Incentives may involve anything presented as reward to individuals or groups of people so as to motivate them to make higher achievements. In his experiment, Levitt shows that performance of students may be boosted by giving some incentives, such as money for students who manage to attain a certain predetermined grade. Incentives seem to have tremendous impact especially in schools since they make students more serious. Although incentives may not necessarily be made a standard public policy due to the negative effects they may have, they may be given to those students who show some potential to make it to even greater heights.
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Levitt maintains that incentives work for kids. According to him, the most important thing is to find out how cheaply and easily these students can be made to work better. In his experiment, students who attain at least grade C are given $50 every month to congratulate them and motivate them to aim higher. In addition, anyone who qualifies for the ninth grade receives $500 as incentives. According to Levitt, these rewards need to be immediate so that other students who post poor results may see the need to work harder and attain what their peers are able to achieve. The experiment portrays that incentives do not necessarily need to be in monetary form but may also include giving students rides in some prestigious vehicles just to make them realize the need to make greater achievements in their lives.
One of the students involved in this experiment, Urail King seems to appreciate the fact that he would be ridden in a high-status car if he manages to get good grades. In his January exams, he managed to score a mean grade of C, although his target was A. The claim of Levitt that rewards for ninth-graders need to be immediate is true. It is evidently seen through the students who are being awarded for getting good results. For instance, King manages to score grade C in his January exams. Rewards should be immediate since they make students happier and motivate them to make quick improvements in their performance.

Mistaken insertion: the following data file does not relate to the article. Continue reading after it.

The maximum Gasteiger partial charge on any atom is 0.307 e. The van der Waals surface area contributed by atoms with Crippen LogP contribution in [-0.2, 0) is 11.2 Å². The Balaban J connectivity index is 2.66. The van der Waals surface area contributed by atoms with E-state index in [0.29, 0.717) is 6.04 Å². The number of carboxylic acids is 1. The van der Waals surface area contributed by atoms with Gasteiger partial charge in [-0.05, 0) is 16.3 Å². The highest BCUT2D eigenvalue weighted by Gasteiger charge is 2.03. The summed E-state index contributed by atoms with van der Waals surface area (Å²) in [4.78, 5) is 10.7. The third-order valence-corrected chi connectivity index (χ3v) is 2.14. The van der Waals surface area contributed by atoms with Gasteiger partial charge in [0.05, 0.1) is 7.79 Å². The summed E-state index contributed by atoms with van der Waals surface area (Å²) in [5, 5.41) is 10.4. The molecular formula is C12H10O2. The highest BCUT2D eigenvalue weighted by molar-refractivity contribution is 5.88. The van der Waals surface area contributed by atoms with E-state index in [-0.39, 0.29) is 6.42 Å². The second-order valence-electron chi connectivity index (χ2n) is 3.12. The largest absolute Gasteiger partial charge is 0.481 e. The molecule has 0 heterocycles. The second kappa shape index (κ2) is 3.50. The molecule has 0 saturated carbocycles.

Other situations in which incentives need to be immediate are when some students who had been performing poorly begin to show slight signs of improvements. These students have to be rewarded immediately to make sure they improve even further. Levitt’s experiment is in harmony with Mankiw’s view that people respond to incentives. According to the experiment, the number of absentees in school seems to reduce and students avoid getting involved in activities that may have them suspended; hence, prevent them from getting the rewards. Apart from giving students monetary incentives, they may also be taken for trips, or students who get the best grades may be awarded with reading materials such as textbooks. These kinds of incentives are quite affordable and effective since students would wish to perform better so that they tour new places and get books instead of their parents having to purchase them.
The incentive programs in the experiment should not be made standard public policies and should only be practiced by those instructors who think their students can perform better. Otherwise students may begin to practice other unprofessional means of getting better grades in order to get the money without necessarily gaining the required knowledge. I would suggest that together with rewards such as trips and textbooks offered to students, other disciplinary measures should be put in place to punish students who have numerous absentee cases and get involved in wrong doings. This will enable them to focus more on school activities.
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